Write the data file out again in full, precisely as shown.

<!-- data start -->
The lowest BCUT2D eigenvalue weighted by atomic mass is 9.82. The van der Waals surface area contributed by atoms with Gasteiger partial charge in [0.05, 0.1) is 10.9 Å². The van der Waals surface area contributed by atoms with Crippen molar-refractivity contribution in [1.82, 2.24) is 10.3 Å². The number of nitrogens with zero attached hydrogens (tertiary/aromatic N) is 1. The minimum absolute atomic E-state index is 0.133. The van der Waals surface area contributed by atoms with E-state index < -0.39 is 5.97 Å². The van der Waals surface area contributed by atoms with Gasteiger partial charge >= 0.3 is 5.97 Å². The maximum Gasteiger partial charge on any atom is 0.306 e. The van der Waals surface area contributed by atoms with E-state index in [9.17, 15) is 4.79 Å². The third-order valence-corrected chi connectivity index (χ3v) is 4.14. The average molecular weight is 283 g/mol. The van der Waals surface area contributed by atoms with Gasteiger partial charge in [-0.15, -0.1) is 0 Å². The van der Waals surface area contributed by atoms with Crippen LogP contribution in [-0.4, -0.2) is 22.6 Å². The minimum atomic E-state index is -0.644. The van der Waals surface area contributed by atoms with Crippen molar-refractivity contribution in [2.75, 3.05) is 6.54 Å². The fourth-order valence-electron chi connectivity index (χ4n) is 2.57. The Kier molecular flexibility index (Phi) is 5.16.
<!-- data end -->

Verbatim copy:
The lowest BCUT2D eigenvalue weighted by atomic mass is 9.82. The van der Waals surface area contributed by atoms with Gasteiger partial charge in [0.05, 0.1) is 10.9 Å². The van der Waals surface area contributed by atoms with Crippen molar-refractivity contribution in [1.82, 2.24) is 10.3 Å². The number of nitrogens with zero attached hydrogens (tertiary/aromatic N) is 1. The minimum absolute atomic E-state index is 0.133. The van der Waals surface area contributed by atoms with E-state index < -0.39 is 5.97 Å². The van der Waals surface area contributed by atoms with Gasteiger partial charge >= 0.3 is 5.97 Å². The maximum Gasteiger partial charge on any atom is 0.306 e. The van der Waals surface area contributed by atoms with E-state index in [9.17, 15) is 4.79 Å². The third-order valence-corrected chi connectivity index (χ3v) is 4.14. The average molecular weight is 283 g/mol. The van der Waals surface area contributed by atoms with Gasteiger partial charge in [-0.15, -0.1) is 0 Å². The van der Waals surface area contributed by atoms with Crippen LogP contribution in [-0.4, -0.2) is 22.6 Å². The minimum atomic E-state index is -0.644. The van der Waals surface area contributed by atoms with Crippen molar-refractivity contribution in [2.75, 3.05) is 6.54 Å². The fourth-order valence-electron chi connectivity index (χ4n) is 2.57. The Kier molecular flexibility index (Phi) is 5.16.